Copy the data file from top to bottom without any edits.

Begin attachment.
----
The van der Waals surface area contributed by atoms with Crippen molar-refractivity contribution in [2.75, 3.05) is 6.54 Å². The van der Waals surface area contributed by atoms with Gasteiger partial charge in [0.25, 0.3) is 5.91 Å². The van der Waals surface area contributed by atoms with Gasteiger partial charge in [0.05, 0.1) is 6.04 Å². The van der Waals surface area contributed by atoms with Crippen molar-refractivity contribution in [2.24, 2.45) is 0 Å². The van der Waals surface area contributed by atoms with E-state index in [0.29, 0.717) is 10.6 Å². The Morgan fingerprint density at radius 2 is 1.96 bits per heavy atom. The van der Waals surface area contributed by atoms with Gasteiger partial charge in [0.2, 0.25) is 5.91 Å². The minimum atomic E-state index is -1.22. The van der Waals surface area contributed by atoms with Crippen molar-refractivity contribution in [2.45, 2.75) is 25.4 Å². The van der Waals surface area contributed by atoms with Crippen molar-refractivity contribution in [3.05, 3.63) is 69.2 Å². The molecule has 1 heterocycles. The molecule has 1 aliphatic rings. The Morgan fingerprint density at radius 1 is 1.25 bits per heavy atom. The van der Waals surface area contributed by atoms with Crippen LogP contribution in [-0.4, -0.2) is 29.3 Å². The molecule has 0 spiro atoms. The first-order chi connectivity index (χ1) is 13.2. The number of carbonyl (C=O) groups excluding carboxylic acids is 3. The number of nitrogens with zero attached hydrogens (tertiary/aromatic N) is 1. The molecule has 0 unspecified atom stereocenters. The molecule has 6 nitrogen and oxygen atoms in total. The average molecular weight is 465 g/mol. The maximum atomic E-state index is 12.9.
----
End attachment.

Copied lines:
The van der Waals surface area contributed by atoms with Crippen molar-refractivity contribution in [2.75, 3.05) is 6.54 Å². The van der Waals surface area contributed by atoms with Gasteiger partial charge in [0.25, 0.3) is 5.91 Å². The van der Waals surface area contributed by atoms with Gasteiger partial charge in [0.05, 0.1) is 6.04 Å². The van der Waals surface area contributed by atoms with Crippen molar-refractivity contribution in [2.24, 2.45) is 0 Å². The van der Waals surface area contributed by atoms with E-state index in [0.29, 0.717) is 10.6 Å². The Morgan fingerprint density at radius 2 is 1.96 bits per heavy atom. The van der Waals surface area contributed by atoms with Gasteiger partial charge in [0.2, 0.25) is 5.91 Å². The minimum atomic E-state index is -1.22. The van der Waals surface area contributed by atoms with Crippen molar-refractivity contribution in [2.45, 2.75) is 25.4 Å². The van der Waals surface area contributed by atoms with Crippen molar-refractivity contribution in [3.05, 3.63) is 69.2 Å². The molecule has 1 heterocycles. The molecule has 1 aliphatic rings. The Morgan fingerprint density at radius 1 is 1.25 bits per heavy atom. The van der Waals surface area contributed by atoms with Crippen LogP contribution in [-0.4, -0.2) is 29.3 Å². The molecule has 0 spiro atoms. The first-order chi connectivity index (χ1) is 13.2. The number of carbonyl (C=O) groups excluding carboxylic acids is 3. The number of nitrogens with zero attached hydrogens (tertiary/aromatic N) is 1. The molecule has 0 unspecified atom stereocenters. The molecule has 6 nitrogen and oxygen atoms in total. The average molecular weight is 465 g/mol. The maximum atomic E-state index is 12.9.